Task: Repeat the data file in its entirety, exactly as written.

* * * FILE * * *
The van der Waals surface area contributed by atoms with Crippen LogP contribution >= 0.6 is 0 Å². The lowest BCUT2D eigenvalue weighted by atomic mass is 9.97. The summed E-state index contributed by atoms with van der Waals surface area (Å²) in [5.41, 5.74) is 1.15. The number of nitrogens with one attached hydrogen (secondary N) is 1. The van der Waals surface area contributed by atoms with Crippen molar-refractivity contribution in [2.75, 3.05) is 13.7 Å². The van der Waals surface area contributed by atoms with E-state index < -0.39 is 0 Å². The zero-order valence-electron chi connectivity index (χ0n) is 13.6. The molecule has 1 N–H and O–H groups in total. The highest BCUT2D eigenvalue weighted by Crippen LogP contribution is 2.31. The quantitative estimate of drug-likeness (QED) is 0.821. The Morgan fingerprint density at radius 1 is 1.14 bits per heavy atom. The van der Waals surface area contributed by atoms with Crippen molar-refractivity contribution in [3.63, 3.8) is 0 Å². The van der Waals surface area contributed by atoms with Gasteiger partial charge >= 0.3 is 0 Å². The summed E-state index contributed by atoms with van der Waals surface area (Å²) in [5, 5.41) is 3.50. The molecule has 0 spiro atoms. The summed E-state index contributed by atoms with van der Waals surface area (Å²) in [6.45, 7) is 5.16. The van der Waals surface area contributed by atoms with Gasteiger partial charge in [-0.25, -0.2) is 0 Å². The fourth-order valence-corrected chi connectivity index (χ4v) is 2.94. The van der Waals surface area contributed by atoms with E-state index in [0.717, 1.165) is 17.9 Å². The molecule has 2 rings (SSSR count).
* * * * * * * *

The van der Waals surface area contributed by atoms with Crippen LogP contribution >= 0.6 is 0 Å². The lowest BCUT2D eigenvalue weighted by atomic mass is 9.97. The summed E-state index contributed by atoms with van der Waals surface area (Å²) in [5.41, 5.74) is 1.15. The number of nitrogens with one attached hydrogen (secondary N) is 1. The van der Waals surface area contributed by atoms with Crippen molar-refractivity contribution in [2.75, 3.05) is 13.7 Å². The van der Waals surface area contributed by atoms with E-state index < -0.39 is 0 Å². The zero-order valence-electron chi connectivity index (χ0n) is 13.6. The molecule has 1 N–H and O–H groups in total. The highest BCUT2D eigenvalue weighted by Crippen LogP contribution is 2.31. The quantitative estimate of drug-likeness (QED) is 0.821. The Morgan fingerprint density at radius 1 is 1.14 bits per heavy atom. The van der Waals surface area contributed by atoms with Crippen molar-refractivity contribution in [3.63, 3.8) is 0 Å². The van der Waals surface area contributed by atoms with Gasteiger partial charge >= 0.3 is 0 Å². The summed E-state index contributed by atoms with van der Waals surface area (Å²) in [5, 5.41) is 3.50. The molecule has 0 spiro atoms. The summed E-state index contributed by atoms with van der Waals surface area (Å²) in [6.45, 7) is 5.16. The van der Waals surface area contributed by atoms with Gasteiger partial charge in [-0.25, -0.2) is 0 Å². The fourth-order valence-corrected chi connectivity index (χ4v) is 2.94. The van der Waals surface area contributed by atoms with E-state index in [0.717, 1.165) is 17.9 Å². The molecule has 2 rings (SSSR count).